In the world of ransomware, there is always a race between the attacker and the software vendor that creates a software patch to defeat the malware. Once a vendor is notified of vulnerability in its software, it typically works furiously to eliminate it. A skillfully constructed system has been put in place so that as soon as these weaknesses are found, software companies are notified that security patches are available. A new release of the software is compiled, and this then is pushed out to users. This gives healthcare providers an opportunity to secure their information systems.

But security researchers know that in many cases, users fail to keep their information systems updated. This perhaps is understandable, because there are so many malware attacks that almost daily updating is required. On average, upon receiving a security patch, it takes users approximately four business days to update their systems. This is not fast enough.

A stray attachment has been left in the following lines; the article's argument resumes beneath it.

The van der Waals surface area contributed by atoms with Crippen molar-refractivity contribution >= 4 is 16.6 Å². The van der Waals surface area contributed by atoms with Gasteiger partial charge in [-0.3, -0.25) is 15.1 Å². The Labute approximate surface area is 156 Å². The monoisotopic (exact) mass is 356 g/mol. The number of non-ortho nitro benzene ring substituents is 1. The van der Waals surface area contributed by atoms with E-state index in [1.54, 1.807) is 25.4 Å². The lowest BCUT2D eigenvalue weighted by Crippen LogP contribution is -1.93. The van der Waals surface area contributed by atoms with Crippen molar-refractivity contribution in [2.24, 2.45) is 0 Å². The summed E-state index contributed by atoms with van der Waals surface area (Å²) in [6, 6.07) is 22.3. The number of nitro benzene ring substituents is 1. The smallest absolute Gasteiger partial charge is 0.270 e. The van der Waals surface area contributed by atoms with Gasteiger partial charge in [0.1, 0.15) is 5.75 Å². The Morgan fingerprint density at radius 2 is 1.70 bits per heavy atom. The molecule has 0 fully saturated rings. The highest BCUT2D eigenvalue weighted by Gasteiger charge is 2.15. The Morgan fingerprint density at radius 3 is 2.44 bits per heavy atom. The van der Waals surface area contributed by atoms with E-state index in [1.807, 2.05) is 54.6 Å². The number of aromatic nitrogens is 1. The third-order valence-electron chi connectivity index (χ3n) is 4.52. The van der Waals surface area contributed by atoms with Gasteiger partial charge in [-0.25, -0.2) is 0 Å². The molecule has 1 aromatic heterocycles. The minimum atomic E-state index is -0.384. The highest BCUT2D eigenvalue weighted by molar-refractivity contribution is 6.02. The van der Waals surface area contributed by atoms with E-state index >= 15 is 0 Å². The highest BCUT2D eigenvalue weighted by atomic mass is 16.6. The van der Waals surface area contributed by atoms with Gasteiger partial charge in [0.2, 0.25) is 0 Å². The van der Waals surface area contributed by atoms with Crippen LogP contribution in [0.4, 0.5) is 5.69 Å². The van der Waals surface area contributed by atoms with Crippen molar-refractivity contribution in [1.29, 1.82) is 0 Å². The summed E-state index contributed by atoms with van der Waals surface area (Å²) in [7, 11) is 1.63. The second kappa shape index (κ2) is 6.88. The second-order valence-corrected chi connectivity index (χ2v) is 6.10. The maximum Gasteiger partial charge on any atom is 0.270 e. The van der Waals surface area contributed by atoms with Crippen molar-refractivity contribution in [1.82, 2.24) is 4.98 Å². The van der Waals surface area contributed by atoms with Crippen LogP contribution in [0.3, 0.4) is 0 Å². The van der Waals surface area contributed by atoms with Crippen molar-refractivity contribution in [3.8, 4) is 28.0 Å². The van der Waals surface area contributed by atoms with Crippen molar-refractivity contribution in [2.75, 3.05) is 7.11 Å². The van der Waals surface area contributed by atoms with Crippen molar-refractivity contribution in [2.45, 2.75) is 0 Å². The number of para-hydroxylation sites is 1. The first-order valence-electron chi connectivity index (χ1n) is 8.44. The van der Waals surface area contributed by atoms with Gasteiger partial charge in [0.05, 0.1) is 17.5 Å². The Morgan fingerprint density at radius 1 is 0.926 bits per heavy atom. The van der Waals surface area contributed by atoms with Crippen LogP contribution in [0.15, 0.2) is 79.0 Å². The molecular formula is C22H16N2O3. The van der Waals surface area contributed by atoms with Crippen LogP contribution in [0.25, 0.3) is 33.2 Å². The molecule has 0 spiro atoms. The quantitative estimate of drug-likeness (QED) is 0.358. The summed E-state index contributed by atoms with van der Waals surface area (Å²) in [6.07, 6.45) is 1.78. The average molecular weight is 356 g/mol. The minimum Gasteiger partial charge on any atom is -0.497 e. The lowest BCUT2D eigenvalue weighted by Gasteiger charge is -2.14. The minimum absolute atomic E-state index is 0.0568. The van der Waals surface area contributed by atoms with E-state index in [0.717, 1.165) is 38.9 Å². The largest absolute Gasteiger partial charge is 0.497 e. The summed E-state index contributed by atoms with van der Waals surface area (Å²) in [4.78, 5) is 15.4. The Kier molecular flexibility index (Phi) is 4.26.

The IT professionals in every healthcare facility should update their systems within 3-4 hours after any new patch is released, no matter what time of day the release is made available. Every healthcare provider should have a zero-tolerance policy for this in place.

The threat is so severe that any management team hesitant to enforce such a policy could be considered negligent.

Leaks from U.S. Intelligence

Although everything done in the world of intelligence is supposed to be secret, sadly this is not the case in the United States. Public reporting by news organizations that publish leaked classified and sensitive information has revealed that the U.S. intelligence community over the years has developed a comprehensive set of cyber tools for spying. These tools often are used to break into the information systems of adversaries. They rely upon the exploitation of vulnerabilities in information systems. These tools are powerful, and they evidently work.

Since these cyber weapons are classified, it is a felony to reveal them. Once they are revealed, however, then the intelligence community loses a portal into organizations upon whom they are spying.